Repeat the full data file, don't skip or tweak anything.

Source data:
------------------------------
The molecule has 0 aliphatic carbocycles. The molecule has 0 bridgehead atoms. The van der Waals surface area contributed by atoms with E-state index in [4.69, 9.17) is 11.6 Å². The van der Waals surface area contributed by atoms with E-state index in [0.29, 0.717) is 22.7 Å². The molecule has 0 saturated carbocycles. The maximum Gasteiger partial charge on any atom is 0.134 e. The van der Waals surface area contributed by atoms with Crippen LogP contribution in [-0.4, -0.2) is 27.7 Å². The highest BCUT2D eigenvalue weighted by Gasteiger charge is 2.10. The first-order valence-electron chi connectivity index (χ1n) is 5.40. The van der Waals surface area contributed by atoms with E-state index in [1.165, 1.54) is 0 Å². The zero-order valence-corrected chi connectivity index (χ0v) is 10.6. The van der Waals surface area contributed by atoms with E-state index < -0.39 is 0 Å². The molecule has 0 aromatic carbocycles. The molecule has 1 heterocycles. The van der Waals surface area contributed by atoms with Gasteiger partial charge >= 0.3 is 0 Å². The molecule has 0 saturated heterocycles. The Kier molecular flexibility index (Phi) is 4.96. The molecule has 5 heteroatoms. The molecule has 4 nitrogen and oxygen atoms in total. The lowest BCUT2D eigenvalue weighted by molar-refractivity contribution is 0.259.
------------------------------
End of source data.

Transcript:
The molecule has 0 aliphatic carbocycles. The molecule has 0 bridgehead atoms. The van der Waals surface area contributed by atoms with E-state index in [4.69, 9.17) is 11.6 Å². The van der Waals surface area contributed by atoms with E-state index in [0.29, 0.717) is 22.7 Å². The molecule has 0 saturated carbocycles. The maximum Gasteiger partial charge on any atom is 0.134 e. The van der Waals surface area contributed by atoms with Crippen LogP contribution in [-0.4, -0.2) is 27.7 Å². The highest BCUT2D eigenvalue weighted by Gasteiger charge is 2.10. The first-order valence-electron chi connectivity index (χ1n) is 5.40. The van der Waals surface area contributed by atoms with E-state index in [1.165, 1.54) is 0 Å². The zero-order valence-corrected chi connectivity index (χ0v) is 10.6. The van der Waals surface area contributed by atoms with E-state index < -0.39 is 0 Å². The molecule has 0 aromatic carbocycles. The molecule has 1 heterocycles. The van der Waals surface area contributed by atoms with Gasteiger partial charge >= 0.3 is 0 Å². The molecule has 0 saturated heterocycles. The Kier molecular flexibility index (Phi) is 4.96. The molecule has 5 heteroatoms. The molecule has 4 nitrogen and oxygen atoms in total. The lowest BCUT2D eigenvalue weighted by molar-refractivity contribution is 0.259.